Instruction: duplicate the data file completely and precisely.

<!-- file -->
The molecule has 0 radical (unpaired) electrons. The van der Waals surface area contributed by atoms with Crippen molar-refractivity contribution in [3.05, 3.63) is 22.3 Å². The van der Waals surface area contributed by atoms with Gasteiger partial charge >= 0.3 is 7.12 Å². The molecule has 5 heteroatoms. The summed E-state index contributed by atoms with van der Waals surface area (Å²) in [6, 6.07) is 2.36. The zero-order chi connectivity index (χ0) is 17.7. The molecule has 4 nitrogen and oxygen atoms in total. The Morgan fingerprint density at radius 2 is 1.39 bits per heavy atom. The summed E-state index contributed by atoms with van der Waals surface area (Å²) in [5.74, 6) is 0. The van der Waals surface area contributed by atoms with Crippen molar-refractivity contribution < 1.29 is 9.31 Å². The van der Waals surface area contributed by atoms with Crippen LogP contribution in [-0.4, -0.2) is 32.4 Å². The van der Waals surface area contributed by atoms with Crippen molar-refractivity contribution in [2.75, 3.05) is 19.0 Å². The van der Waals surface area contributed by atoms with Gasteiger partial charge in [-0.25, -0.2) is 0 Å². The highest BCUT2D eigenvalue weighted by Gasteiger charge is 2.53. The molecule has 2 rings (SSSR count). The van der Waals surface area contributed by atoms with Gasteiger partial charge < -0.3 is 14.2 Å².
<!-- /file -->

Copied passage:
The molecule has 0 radical (unpaired) electrons. The van der Waals surface area contributed by atoms with Crippen molar-refractivity contribution in [3.05, 3.63) is 22.3 Å². The van der Waals surface area contributed by atoms with Gasteiger partial charge >= 0.3 is 7.12 Å². The molecule has 5 heteroatoms. The summed E-state index contributed by atoms with van der Waals surface area (Å²) in [6, 6.07) is 2.36. The zero-order chi connectivity index (χ0) is 17.7. The molecule has 4 nitrogen and oxygen atoms in total. The Morgan fingerprint density at radius 2 is 1.39 bits per heavy atom. The summed E-state index contributed by atoms with van der Waals surface area (Å²) in [5.74, 6) is 0. The van der Waals surface area contributed by atoms with Crippen molar-refractivity contribution < 1.29 is 9.31 Å². The van der Waals surface area contributed by atoms with Crippen LogP contribution in [-0.4, -0.2) is 32.4 Å². The van der Waals surface area contributed by atoms with Crippen molar-refractivity contribution in [2.75, 3.05) is 19.0 Å². The van der Waals surface area contributed by atoms with Gasteiger partial charge in [-0.25, -0.2) is 0 Å². The highest BCUT2D eigenvalue weighted by Gasteiger charge is 2.53. The molecule has 2 rings (SSSR count). The van der Waals surface area contributed by atoms with Gasteiger partial charge < -0.3 is 14.2 Å².